Monday, October 2, 2017

Electronics: System architecture overview

During the past few months I've been iterating furiously on designs for the electronics system. Undoubtedly this would have gone faster had I not been learning on the fly about prototyping for modern electronics. Until the past couple of months, I had never built up a circuit board or soldered surface mount components. Now I've got a dozen custom boards with different levels of quality and functionality sitting in a cardboard box (plus a few good ones installed on the HAPP!).

In this post I'll outline the HAPP's electrical system architecture. In later posts I'll fill in the details about some of the more interesting bits.

First is the design philosophy. The electronics system must fulfill the following requirements:

  • Autonomy.  The HAPP must be able to conduct flight missions safely without any communication from mission control on the ground. This might entail aborting the mission if needed to ensure safety of the HAPP and of people and objects on the ground.
  • Redundancy.  With regard to safety-critical systems, the HAPP should not have any single points of failure. These systems are (1) pyrotechnic cutdown from the balloon; (2) pyrotechnic deployment of parachutes; and (3) ability to dump any remaining pressurized gas for the jet stabilization system. In particular, the first item is required by FAA regulations as per e-CFR
  • Telemetry.  The system should provide mission control with real-time data about the HAPP's position and flight status. This is important for being able to locate and recover the HAPP after landing. It's also important for providing flight information to Air Traffic Control as per e-CFR & .39.
  • Modularity.  The system should be fairly easy to install and disassemble for testing and serviceability. 

Let's check out the overall architecture and then walk through some of the pieces individually.

HAPP Electronics Schema

The schematic is divided into five light-colored areas that correspond to independent power zones, each powered by its own LiPo batteries. This may seem overly complex, but it's largely driven by the requirement for redundancy. The worst case scenario is losing control of the HAPP before cutdown from the balloon and before deployment of the parachutes. This could happen if the computer dies due to the LiPo battery running down. To protect against this possibility, the HAPP uses two computers: the Autopilot (AP) and the Flight Controller (FC), each on their own 9 volt power supply.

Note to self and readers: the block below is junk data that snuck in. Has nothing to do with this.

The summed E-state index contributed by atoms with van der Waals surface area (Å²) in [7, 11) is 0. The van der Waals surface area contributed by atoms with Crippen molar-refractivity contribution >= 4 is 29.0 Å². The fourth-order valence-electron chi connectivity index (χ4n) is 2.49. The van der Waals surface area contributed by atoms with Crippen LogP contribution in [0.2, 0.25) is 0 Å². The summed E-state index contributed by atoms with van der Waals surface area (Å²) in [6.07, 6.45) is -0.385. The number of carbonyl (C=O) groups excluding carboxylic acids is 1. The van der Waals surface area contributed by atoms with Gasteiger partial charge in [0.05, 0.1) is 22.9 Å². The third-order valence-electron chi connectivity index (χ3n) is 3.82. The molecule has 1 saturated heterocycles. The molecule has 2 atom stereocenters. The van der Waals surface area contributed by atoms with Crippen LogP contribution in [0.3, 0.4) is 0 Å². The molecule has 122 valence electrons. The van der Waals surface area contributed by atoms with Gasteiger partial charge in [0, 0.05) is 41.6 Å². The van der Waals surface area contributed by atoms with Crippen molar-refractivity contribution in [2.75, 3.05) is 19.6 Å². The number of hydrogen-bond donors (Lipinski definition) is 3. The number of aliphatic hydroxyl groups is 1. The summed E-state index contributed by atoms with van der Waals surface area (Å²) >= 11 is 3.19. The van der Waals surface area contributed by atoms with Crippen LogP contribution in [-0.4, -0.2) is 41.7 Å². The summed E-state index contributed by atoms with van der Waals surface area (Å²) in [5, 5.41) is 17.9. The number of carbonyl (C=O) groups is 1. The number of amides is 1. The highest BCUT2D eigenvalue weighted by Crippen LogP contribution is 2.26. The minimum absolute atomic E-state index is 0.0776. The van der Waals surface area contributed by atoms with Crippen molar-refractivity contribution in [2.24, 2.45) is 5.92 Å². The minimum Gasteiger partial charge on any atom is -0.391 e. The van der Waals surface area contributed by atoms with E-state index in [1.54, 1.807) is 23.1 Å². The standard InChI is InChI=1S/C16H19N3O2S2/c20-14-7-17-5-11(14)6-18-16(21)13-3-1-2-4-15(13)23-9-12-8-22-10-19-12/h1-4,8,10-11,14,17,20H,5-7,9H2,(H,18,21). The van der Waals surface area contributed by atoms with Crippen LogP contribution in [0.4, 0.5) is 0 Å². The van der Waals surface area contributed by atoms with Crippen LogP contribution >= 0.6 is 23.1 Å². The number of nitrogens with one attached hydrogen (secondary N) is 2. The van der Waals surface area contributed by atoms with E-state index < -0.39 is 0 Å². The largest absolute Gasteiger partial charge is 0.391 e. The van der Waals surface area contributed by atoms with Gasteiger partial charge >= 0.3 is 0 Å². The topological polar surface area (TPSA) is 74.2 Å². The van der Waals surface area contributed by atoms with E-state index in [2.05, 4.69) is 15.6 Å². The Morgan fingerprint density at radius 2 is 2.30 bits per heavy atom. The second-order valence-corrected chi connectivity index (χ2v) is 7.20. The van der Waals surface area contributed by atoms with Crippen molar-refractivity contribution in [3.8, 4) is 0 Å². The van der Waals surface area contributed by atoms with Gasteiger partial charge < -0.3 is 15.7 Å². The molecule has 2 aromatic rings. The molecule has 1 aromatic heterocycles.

Furthermore, the AP and FC are in communication via their I2C busses, a common way to share information between microcontrollers. The AP and FC constantly query each other and listen for a response. If one computer stops responding, the other triggers an abort, which consists of immediately firing the cutdown pyros, firing the parachute pyros, and opening the jet valves to dump any remaining high-pressure gas. This gives full redundancy for the computers and their power supplies. The AP and FC each have some distinct duties - the AP performs the jet stabilization, while the FC handles collection of GPS data and transmission to earth via satellite link - but either computer can execute an abort.

Additionally, the FC will trigger an abort if it detects any one of a variety of problems, such as drifting out of range, staying aloft longer than expected (possible if the balloon has a small leak - it won't rise to burst altitude), or receiving an abort command from mission control on the ground.

But what if the pyros fail? To safeguard against this, the HAPP has duplicate pyros for cutdown and chute deployment for a total of 4 pyrotechnic devices. In addition, each pyro is energized by two separate solid state relays or SSRs (I’m using MOSFETS; can't energize pyros directly from data pins on the computers because the pyro igniters draw high current when they fire). Finally, the SSRs are powered by two separate micro LiPo batteries. There is no single point of failure in this setup - it has complete redundancy.

You can also see that the cameras are separated into two power zones. The first zone consists of three GoPro Hero Session 5 cameras in parallel on a 6 volt bus (given the length of wires between battery and cameras, the cameras are happier with a 6 volt regulator instead of the nominal 5V). The second zone contains only the Garmin VIRB 360 camera. While all the cameras could theoretically run off the same 5-6V power bus, splitting them into two zones gives some redundancy: Even if one zone dies, we should be able to record something from the remaining zone. It also allows me to position the batteries independently as ballast to balance the flight dynamics. Balance has been a big issue in the past; see this old post.

As for the LiPo batteries, they are sized to allow each power zone to run for 3 hours, considering the current draw of the attached devices. Simulations indicate that the mission flight will require about 2 hours up to apogee and about 13 minutes down to chute deployment altitude, with a few extra minutes to land by parachute. By the way, the flight path simulations look like this after you throw them into Google Earth. This is approximately the view we can expect on mission day - except in 360!

With the schematic described above, the electrical system satisfies the requirements of autonomy, redundancy, and telemetry, all in accordance with FAA regulations. I believe this system architecture exceeds most hobby balloon projects in its robustness and reliability.

As for my final requirement of modularity, I'll demonstrate it with some photos of the actual system in an upcoming post.

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